Organising farm work, an investment that pays

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Organising farm work, an investment that pays

A recent survey in the framework of the Duralait Plus project found that work organisation is a key concern for farmers who, like all self-employed people, aspire to similar working conditions to other socio professional categories.

Bigger farms mean more and more work for farmers, who therefore want information on how best to organise their work. Nearly 200 people attended the project seminars held in late November (*), emphatically confirming this.

The DuraLait study involved a ‘work’ audit of about seventy dairy farms. Working hours were found to be a problem for nearly 65% of farmers. Milking, which accounts for 52% of routine work, is a common problem area, as all too often the milking parlour has not expanded in size to keep up with the growing herd. The result is that milking durations vary considerably from case to case, ranging from 2 to 8 minutes per cow per day.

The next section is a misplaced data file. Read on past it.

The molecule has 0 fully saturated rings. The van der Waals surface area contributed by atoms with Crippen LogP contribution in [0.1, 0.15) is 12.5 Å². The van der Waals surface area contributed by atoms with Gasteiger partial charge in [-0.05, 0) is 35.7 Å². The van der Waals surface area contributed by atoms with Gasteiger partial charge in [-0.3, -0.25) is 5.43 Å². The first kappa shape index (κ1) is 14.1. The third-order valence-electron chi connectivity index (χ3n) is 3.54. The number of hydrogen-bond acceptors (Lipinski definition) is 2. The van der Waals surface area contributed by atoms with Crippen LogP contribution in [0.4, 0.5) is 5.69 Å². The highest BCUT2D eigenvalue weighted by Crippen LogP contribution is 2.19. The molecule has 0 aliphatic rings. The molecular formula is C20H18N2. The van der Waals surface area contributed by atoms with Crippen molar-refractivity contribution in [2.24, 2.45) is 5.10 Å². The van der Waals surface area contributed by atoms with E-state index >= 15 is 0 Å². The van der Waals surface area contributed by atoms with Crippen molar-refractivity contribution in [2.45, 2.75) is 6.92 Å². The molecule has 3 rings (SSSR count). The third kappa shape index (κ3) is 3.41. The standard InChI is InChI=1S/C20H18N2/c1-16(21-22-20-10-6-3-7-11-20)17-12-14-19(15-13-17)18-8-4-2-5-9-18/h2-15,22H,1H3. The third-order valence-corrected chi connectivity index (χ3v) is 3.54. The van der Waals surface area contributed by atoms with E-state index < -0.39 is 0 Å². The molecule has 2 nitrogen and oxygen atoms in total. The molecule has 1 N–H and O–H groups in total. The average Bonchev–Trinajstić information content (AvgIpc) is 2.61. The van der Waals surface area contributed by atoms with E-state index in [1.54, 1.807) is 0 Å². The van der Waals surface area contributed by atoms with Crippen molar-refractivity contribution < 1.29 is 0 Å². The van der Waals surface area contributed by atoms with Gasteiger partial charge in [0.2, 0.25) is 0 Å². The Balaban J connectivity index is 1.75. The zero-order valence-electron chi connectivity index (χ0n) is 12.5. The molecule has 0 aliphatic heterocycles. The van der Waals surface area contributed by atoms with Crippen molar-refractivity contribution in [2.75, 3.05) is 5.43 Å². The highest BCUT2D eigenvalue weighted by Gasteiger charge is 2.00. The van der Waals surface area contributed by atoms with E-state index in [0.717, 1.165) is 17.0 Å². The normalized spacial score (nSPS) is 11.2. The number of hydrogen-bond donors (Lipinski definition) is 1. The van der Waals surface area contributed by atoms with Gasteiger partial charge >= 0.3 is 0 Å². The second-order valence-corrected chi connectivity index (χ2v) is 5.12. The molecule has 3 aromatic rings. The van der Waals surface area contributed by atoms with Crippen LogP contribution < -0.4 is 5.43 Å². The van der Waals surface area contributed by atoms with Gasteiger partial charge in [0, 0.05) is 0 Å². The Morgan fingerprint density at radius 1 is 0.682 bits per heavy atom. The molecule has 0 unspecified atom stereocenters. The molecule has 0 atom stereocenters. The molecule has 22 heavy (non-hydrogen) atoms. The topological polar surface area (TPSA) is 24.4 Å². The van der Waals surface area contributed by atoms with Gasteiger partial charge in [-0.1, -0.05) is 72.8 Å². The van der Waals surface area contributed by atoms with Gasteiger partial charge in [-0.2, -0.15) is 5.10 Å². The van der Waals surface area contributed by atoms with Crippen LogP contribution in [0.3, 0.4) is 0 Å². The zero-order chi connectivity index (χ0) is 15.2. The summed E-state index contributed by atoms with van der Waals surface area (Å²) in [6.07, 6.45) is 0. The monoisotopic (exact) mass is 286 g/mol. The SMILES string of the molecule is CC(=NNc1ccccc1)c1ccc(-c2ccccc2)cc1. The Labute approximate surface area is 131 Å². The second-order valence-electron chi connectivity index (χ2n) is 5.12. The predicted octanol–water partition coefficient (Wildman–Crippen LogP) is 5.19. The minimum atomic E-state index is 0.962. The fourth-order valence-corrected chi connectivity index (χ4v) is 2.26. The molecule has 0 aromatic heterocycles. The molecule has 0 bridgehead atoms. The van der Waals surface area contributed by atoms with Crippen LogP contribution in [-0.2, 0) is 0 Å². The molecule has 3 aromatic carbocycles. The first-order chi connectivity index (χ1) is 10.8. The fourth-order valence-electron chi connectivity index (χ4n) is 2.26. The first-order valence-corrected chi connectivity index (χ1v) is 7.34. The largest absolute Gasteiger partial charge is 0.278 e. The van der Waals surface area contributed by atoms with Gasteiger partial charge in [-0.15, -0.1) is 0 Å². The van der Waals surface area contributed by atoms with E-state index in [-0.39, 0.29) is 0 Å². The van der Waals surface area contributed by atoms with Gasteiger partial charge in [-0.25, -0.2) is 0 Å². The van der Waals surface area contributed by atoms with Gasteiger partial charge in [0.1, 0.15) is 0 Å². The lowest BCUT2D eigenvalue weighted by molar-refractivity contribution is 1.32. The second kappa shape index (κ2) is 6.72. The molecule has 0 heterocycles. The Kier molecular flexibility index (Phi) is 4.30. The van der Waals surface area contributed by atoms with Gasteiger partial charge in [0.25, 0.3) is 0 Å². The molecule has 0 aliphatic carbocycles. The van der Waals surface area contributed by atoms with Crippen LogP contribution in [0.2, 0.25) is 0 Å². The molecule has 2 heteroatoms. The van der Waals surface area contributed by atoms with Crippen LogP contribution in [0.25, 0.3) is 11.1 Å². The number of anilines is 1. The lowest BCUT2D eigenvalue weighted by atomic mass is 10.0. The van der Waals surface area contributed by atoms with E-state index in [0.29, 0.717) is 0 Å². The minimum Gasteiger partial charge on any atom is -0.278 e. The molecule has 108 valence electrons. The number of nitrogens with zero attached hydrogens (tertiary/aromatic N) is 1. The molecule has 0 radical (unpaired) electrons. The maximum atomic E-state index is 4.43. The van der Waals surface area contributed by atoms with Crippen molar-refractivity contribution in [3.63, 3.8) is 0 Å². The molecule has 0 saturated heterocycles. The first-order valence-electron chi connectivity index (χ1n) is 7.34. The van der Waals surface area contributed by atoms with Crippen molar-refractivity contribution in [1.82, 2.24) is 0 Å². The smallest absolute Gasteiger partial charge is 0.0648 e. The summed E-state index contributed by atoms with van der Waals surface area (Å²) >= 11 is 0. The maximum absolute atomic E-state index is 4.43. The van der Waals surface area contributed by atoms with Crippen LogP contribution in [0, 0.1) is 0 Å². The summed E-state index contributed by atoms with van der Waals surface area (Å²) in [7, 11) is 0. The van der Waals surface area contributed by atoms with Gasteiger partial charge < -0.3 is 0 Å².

Various factors may account for the differences in working hours between farms (size, labour, etc.), but the main factor is the farmer’s behavior and approach to his work (simplistic, efficient, perfectionist). Also, work is an abstract and elastic concept and that makes it hard to quantify. The fact is that the time spent on a task depends very much on the time available for it. The same task may be performed faster or more slowly, depending on how much time the farmer has at his disposal.

In addition, a combination of factors may make situations more precarious as regards work organisation. For instance, farmers working on their own generally have a fairly large farm to run. Because of that, no matter how efficient they are, they are at a disadvantage and tend to be time-poor available. Ideally, farm size should not exceed 50 dairy cows per person in order to maintain good working conditions and leave enough spare time for family life.

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